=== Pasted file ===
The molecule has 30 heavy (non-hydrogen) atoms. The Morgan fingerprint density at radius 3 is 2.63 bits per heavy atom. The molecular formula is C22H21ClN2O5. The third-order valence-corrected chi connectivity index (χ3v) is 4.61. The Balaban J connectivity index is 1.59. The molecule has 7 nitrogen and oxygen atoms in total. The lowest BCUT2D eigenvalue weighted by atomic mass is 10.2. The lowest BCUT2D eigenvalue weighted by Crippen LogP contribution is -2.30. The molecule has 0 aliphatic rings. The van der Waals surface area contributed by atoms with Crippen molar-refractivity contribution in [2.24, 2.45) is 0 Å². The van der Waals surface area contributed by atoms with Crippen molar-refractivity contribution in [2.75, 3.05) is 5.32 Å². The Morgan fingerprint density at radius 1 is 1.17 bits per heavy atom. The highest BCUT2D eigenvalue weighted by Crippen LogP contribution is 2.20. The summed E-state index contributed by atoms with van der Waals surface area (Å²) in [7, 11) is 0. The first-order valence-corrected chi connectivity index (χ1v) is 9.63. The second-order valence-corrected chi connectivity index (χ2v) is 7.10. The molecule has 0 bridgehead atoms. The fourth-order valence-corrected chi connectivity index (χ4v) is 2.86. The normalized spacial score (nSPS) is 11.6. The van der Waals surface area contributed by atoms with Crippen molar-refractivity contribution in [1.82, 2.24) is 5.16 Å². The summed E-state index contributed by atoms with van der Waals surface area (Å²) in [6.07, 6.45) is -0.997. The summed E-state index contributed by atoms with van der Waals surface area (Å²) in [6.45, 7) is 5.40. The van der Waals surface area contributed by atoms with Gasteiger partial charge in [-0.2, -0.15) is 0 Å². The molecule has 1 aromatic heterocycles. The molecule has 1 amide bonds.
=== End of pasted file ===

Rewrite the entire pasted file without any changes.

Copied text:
The molecule has 30 heavy (non-hydrogen) atoms. The Morgan fingerprint density at radius 3 is 2.63 bits per heavy atom. The molecular formula is C22H21ClN2O5. The third-order valence-corrected chi connectivity index (χ3v) is 4.61. The Balaban J connectivity index is 1.59. The molecule has 7 nitrogen and oxygen atoms in total. The lowest BCUT2D eigenvalue weighted by atomic mass is 10.2. The lowest BCUT2D eigenvalue weighted by Crippen LogP contribution is -2.30. The molecule has 0 aliphatic rings. The van der Waals surface area contributed by atoms with Crippen molar-refractivity contribution in [2.24, 2.45) is 0 Å². The van der Waals surface area contributed by atoms with Crippen molar-refractivity contribution in [2.75, 3.05) is 5.32 Å². The Morgan fingerprint density at radius 1 is 1.17 bits per heavy atom. The highest BCUT2D eigenvalue weighted by Crippen LogP contribution is 2.20. The summed E-state index contributed by atoms with van der Waals surface area (Å²) in [7, 11) is 0. The first-order valence-corrected chi connectivity index (χ1v) is 9.63. The second-order valence-corrected chi connectivity index (χ2v) is 7.10. The molecule has 0 bridgehead atoms. The fourth-order valence-corrected chi connectivity index (χ4v) is 2.86. The normalized spacial score (nSPS) is 11.6. The van der Waals surface area contributed by atoms with Crippen molar-refractivity contribution in [1.82, 2.24) is 5.16 Å². The summed E-state index contributed by atoms with van der Waals surface area (Å²) in [6.07, 6.45) is -0.997. The summed E-state index contributed by atoms with van der Waals surface area (Å²) in [6.45, 7) is 5.40. The van der Waals surface area contributed by atoms with Gasteiger partial charge in [-0.2, -0.15) is 0 Å². The molecule has 1 aromatic heterocycles. The molecule has 1 amide bonds.